In reply to steveshaking:

> Not really sure what the Wild Country products/situation was? What is this referring to?

They moved manufacturing of their Rock wires (which were being made for them, briefly, by DMM) to China resulting in some failing below their rating. They then had to do a major recall and moved production back to the UK (all before they wee bought out so I've no idea what they are doing now)

 jimtitt 11 Oct 2021
In reply to galpinos:

History!

The DAV, ÖAV and VAVÖ left the UIAA in 2008 taking half the UIAA membership with them, they rejoined in 2013 after their dispute with the IOC was resolved (the UIAA backed down).

The BSI standards pre-dated the UIAA ones by a long time and were issued by an internationally recognised Standards Authority, the UIAA has never been authorised or recognised internationally.

 jimtitt 11 Oct 2021
In reply to DubyaJamesDubya:

> Yeah but they were presumably working to the UIAA std and that meant they were obliged to check what they were selling met that under consumer law. I'm just wondering what std we would have if all guidance was removed and it was left in the hands of the manufacturers.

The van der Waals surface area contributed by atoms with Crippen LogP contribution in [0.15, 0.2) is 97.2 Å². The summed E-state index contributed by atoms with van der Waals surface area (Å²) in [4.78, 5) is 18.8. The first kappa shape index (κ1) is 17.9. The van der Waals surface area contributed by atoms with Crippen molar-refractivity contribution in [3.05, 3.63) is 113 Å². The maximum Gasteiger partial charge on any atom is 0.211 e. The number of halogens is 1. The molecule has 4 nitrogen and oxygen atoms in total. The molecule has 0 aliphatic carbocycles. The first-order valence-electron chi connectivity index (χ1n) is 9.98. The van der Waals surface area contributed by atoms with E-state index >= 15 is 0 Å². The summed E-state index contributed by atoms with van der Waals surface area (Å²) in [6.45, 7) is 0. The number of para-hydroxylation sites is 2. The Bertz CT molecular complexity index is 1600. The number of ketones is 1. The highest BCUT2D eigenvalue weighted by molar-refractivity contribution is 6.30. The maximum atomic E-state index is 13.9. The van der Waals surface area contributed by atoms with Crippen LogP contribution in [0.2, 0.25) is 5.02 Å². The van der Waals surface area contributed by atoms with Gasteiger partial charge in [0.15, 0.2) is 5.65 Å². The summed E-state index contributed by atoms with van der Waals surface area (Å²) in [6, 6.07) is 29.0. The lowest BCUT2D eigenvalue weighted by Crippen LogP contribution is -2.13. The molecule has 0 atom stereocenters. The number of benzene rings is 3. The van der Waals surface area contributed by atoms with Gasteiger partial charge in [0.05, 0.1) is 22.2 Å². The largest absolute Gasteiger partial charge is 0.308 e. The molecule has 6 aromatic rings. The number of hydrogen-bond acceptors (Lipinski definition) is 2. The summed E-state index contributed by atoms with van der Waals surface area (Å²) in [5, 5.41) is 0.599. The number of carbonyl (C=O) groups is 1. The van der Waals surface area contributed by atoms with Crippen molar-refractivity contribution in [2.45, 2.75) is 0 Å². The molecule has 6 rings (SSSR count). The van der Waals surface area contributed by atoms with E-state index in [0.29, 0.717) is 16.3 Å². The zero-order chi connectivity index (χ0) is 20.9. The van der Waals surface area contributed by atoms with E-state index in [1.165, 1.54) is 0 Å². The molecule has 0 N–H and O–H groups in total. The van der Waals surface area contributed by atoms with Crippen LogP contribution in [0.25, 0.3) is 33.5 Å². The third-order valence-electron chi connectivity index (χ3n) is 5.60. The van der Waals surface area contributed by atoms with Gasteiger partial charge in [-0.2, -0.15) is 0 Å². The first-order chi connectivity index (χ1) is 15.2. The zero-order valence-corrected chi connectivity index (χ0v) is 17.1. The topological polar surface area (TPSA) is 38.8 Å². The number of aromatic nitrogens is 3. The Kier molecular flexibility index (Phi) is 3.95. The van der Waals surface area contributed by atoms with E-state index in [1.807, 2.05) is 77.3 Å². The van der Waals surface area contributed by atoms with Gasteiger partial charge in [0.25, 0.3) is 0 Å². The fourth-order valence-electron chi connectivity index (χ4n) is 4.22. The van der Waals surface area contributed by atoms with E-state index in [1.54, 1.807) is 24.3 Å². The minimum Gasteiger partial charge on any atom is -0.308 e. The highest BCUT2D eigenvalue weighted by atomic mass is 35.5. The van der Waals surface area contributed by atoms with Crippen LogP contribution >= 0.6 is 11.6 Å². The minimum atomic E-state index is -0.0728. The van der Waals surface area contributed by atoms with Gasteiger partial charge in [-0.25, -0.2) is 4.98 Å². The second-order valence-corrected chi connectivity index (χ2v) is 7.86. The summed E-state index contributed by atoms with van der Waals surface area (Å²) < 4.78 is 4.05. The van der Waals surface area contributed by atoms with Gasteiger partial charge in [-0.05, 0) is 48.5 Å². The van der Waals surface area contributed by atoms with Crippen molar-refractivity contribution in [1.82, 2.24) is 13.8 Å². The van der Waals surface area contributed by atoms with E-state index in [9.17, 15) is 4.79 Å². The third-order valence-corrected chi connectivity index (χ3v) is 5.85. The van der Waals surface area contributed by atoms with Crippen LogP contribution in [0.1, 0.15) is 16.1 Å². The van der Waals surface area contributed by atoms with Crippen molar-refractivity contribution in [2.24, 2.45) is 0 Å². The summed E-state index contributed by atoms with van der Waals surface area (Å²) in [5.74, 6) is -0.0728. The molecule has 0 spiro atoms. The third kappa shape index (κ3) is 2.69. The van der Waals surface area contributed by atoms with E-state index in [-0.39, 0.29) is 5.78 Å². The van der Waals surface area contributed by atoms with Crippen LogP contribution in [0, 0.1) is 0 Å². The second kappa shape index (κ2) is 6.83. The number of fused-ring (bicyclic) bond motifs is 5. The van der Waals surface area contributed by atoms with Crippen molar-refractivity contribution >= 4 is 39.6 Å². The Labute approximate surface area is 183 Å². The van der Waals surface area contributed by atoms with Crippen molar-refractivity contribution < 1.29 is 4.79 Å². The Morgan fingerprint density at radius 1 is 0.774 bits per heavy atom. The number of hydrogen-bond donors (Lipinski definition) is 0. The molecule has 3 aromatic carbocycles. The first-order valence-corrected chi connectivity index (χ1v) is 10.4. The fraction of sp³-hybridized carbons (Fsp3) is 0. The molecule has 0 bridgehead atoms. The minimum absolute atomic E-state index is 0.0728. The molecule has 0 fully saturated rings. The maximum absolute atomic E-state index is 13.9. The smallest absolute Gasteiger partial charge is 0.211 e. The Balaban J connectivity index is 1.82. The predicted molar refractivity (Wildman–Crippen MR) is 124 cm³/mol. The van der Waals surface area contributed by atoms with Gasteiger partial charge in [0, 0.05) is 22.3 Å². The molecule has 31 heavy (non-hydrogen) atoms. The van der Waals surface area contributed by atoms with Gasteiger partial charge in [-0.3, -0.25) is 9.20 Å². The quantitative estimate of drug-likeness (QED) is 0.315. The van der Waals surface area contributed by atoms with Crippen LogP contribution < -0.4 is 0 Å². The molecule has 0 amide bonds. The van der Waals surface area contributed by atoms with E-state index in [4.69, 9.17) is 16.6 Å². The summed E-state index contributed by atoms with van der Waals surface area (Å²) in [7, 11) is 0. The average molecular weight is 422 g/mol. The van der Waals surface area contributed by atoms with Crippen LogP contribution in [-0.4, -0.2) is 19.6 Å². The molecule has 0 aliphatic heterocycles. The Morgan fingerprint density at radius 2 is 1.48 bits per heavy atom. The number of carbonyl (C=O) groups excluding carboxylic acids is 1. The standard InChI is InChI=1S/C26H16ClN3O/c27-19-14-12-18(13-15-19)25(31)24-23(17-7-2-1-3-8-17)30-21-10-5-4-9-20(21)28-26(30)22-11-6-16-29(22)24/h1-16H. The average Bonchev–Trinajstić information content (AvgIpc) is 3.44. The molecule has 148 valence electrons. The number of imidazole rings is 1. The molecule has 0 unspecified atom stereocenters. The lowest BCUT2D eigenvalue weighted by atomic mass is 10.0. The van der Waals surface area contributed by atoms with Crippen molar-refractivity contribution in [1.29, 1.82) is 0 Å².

They were manufacturing to the requirements of CEN and paying a fee to the UIAA to use their safety label, neither system was robust enough to ensure the criteria were met and the UIAA seemingly willing to take the money without checking.

In reply to DubyaJamesDubya:

Thank's

I found that in the end - I presumed that was the issue. Not great when they supposedly used 3 sigma rating. And there were cam issues too.

It's remarkably hard to find any information on where manufacturing is now. 

It's a good case for centering on DMM. But obviously China and many other countries are more than capable of producing excellent quality gear. I don't feel clearer about how we sort the wheat from the chaff.  Is the astounding conclusion that none of the quality marks actually care or do any real testing? 

In reply to steveshaking:

> Thank's

> I found that in the end - I presumed that was the issue. Not great when they supposedly used 3 sigma rating. And there were cam issues too.